ISSUES RELATED TO
THE INDIAN PATENT OFFICE
the changed situation since 2005, the India Patent Office has an
in interpreting the Indian law. Responding to the needs of an enhanced
the patent offices in
patent manual has remained a “draft manual” for almost three years. The
office had invited comments about the draft, but since then there have
forward movement. While a well drafted patent manual can be a useful
patent examiners given that they need to pass judgment on a large
subject matter that might be out of the scope of their initial
present draft manual leaves a lot to be desired. A majority of case
in the manual are from the
an extensive programme to train patent examiners has been undertaken,
100 IP officials have been trained in the
Finally the patent office continues to be non-transparent in provision of information related to applications and grants. Details of patent specifications, patent examination reports, pre and post-grant opposition board decisions, etc. are not made available.
ABDICATING ITS ROLE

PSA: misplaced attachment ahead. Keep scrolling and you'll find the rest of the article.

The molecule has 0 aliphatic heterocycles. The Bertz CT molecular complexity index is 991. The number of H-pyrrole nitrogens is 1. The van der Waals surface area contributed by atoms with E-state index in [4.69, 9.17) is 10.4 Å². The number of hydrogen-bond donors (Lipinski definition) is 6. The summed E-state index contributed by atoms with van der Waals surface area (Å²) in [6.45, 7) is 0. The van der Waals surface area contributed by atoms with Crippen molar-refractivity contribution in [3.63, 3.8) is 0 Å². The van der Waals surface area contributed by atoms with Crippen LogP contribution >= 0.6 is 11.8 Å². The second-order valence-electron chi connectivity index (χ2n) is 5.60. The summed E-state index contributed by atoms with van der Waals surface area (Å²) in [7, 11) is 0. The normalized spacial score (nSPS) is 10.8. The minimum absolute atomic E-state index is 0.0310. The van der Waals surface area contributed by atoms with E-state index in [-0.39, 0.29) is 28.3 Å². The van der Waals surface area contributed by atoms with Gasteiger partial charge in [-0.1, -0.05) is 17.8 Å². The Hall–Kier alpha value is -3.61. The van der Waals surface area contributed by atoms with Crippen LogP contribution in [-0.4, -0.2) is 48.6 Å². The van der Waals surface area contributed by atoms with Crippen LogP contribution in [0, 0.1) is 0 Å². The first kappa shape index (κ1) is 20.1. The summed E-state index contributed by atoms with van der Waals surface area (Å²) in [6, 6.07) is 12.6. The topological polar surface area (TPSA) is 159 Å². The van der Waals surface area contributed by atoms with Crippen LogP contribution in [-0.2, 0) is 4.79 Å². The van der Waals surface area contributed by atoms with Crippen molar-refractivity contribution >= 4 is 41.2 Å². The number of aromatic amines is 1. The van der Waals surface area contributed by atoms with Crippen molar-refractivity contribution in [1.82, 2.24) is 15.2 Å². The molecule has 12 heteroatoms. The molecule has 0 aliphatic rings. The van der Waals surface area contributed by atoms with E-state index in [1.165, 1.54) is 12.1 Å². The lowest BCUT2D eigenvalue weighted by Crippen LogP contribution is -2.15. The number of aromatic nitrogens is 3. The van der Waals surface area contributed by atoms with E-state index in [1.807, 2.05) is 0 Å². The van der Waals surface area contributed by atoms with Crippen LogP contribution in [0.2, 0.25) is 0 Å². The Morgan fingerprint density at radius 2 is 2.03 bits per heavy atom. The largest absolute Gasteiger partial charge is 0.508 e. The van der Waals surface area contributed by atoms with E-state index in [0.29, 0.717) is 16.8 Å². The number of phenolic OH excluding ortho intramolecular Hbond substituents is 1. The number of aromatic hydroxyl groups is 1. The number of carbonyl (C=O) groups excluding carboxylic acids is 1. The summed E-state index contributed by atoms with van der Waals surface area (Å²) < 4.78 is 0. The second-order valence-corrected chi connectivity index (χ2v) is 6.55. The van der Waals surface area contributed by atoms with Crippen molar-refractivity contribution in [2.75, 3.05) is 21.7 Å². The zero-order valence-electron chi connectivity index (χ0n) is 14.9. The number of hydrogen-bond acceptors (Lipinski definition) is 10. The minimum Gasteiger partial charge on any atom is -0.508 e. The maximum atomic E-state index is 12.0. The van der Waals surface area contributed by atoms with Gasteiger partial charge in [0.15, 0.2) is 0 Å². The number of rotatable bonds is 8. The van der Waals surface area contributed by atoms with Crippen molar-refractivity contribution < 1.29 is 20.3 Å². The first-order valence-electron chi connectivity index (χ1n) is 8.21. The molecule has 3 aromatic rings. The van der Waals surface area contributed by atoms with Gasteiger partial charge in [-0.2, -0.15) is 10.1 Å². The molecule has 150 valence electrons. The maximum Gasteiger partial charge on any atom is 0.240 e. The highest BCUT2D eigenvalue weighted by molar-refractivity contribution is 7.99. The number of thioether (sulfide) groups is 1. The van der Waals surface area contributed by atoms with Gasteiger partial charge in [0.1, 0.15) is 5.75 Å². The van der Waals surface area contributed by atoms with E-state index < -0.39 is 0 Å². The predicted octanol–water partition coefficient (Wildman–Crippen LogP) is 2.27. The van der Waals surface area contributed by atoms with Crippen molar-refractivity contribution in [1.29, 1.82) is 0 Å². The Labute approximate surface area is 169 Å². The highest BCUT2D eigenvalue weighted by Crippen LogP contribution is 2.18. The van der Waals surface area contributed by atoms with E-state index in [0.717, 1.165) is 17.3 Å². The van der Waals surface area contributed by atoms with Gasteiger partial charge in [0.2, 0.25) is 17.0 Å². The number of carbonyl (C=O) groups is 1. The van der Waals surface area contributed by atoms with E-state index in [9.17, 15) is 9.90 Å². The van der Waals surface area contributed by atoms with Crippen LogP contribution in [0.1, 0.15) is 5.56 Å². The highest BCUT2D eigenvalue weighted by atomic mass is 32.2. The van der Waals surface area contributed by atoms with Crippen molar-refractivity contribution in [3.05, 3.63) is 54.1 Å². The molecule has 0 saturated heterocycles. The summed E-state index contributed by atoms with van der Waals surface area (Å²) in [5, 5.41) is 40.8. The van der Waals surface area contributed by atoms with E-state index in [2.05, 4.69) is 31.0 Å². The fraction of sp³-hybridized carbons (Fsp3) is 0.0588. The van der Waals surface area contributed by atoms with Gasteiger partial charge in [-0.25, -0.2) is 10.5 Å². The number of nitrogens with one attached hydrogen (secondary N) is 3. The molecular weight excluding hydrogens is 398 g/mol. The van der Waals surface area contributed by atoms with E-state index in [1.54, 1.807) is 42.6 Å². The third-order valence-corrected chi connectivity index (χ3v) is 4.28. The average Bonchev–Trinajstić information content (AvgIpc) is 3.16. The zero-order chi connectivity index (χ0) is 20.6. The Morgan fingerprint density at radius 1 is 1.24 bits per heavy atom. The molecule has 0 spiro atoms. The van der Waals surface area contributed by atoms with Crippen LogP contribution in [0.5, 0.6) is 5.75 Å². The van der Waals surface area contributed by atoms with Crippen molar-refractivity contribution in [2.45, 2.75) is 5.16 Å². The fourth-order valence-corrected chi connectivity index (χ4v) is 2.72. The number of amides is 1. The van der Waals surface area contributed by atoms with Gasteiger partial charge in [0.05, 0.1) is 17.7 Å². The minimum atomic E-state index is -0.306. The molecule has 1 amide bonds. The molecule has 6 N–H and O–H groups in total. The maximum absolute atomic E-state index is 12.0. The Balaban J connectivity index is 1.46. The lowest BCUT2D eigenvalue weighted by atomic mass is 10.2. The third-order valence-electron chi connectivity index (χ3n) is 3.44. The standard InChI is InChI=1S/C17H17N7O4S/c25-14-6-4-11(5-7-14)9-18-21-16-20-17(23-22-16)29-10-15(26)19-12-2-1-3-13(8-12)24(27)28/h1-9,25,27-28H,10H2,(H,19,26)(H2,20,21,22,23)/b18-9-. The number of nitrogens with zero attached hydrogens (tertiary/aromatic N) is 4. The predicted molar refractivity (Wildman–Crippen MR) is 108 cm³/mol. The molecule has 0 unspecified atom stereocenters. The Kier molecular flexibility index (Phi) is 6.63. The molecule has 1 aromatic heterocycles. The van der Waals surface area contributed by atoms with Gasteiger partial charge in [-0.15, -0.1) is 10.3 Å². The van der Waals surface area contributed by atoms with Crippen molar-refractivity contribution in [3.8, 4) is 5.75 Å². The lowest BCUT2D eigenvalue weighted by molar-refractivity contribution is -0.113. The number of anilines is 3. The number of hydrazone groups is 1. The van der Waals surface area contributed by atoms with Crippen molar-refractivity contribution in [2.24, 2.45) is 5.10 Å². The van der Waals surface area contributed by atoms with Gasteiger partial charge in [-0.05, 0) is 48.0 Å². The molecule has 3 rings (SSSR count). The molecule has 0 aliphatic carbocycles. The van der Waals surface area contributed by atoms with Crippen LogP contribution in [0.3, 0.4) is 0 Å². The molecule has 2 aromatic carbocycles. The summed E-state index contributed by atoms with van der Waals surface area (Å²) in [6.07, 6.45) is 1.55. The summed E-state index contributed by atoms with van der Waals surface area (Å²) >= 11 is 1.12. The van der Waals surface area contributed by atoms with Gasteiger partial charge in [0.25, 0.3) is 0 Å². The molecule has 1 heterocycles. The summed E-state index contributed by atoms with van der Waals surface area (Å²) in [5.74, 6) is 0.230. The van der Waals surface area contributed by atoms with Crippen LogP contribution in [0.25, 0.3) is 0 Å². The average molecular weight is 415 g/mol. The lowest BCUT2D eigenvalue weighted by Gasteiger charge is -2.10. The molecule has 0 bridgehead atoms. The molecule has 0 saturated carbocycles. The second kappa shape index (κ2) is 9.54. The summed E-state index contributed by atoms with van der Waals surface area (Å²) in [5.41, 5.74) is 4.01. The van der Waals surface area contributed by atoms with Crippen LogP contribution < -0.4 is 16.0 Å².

Clearly, pharmaceutical MNCs are starting to aggressively challenge the Indian law on patents. There are also other legal issues that require intervention by the government – such as procedures for patent oppositions, the transparency and capability of the patent office, etc. The government has chosen to take a back seat in this process and as a result there are serious concerns that it might thereby be providing tacit support to the undermining of its own law. This is not surprising given that the government is actually not in agreement withy its own law and was forced to move amendments to safeguard public health at the behest of Left parties, in 2005, as it depended on them for survival in government. It is imperative that continued pressure be maintained on the government to defend its own law, that is designed to serve the interests of the people.